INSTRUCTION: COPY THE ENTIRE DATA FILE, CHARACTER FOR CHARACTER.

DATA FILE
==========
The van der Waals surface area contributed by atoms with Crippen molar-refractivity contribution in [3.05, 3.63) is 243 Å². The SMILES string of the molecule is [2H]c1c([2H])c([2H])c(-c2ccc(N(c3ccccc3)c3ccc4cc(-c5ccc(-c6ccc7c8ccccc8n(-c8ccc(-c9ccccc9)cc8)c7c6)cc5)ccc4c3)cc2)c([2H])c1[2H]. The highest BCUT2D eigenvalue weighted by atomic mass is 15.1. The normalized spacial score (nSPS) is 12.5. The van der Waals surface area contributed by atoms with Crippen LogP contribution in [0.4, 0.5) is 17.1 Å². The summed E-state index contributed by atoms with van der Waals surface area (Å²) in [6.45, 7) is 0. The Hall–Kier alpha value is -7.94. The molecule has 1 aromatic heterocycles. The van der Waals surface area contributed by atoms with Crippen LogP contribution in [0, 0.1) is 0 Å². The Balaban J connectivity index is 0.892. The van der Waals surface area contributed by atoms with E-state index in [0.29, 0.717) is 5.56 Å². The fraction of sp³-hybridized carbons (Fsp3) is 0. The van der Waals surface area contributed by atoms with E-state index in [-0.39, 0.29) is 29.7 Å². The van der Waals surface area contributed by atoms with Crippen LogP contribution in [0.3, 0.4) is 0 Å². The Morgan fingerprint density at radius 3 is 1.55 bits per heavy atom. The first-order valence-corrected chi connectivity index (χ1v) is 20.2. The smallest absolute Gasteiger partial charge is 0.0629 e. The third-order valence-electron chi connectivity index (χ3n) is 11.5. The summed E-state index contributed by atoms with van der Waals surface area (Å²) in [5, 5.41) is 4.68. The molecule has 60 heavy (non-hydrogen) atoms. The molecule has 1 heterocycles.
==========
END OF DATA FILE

The van der Waals surface area contributed by atoms with Crippen molar-refractivity contribution in [3.05, 3.63) is 243 Å². The SMILES string of the molecule is [2H]c1c([2H])c([2H])c(-c2ccc(N(c3ccccc3)c3ccc4cc(-c5ccc(-c6ccc7c8ccccc8n(-c8ccc(-c9ccccc9)cc8)c7c6)cc5)ccc4c3)cc2)c([2H])c1[2H]. The highest BCUT2D eigenvalue weighted by atomic mass is 15.1. The normalized spacial score (nSPS) is 12.5. The van der Waals surface area contributed by atoms with Crippen LogP contribution in [0.4, 0.5) is 17.1 Å². The summed E-state index contributed by atoms with van der Waals surface area (Å²) in [6.45, 7) is 0. The Hall–Kier alpha value is -7.94. The molecule has 1 aromatic heterocycles. The van der Waals surface area contributed by atoms with Crippen LogP contribution in [0, 0.1) is 0 Å². The Balaban J connectivity index is 0.892. The van der Waals surface area contributed by atoms with E-state index in [0.29, 0.717) is 5.56 Å². The fraction of sp³-hybridized carbons (Fsp3) is 0. The van der Waals surface area contributed by atoms with E-state index in [-0.39, 0.29) is 29.7 Å². The van der Waals surface area contributed by atoms with Crippen LogP contribution in [0.3, 0.4) is 0 Å². The Morgan fingerprint density at radius 3 is 1.55 bits per heavy atom. The first-order valence-corrected chi connectivity index (χ1v) is 20.2. The smallest absolute Gasteiger partial charge is 0.0629 e. The third-order valence-electron chi connectivity index (χ3n) is 11.5. The summed E-state index contributed by atoms with van der Waals surface area (Å²) in [5, 5.41) is 4.68. The molecule has 60 heavy (non-hydrogen) atoms. The molecule has 1 heterocycles.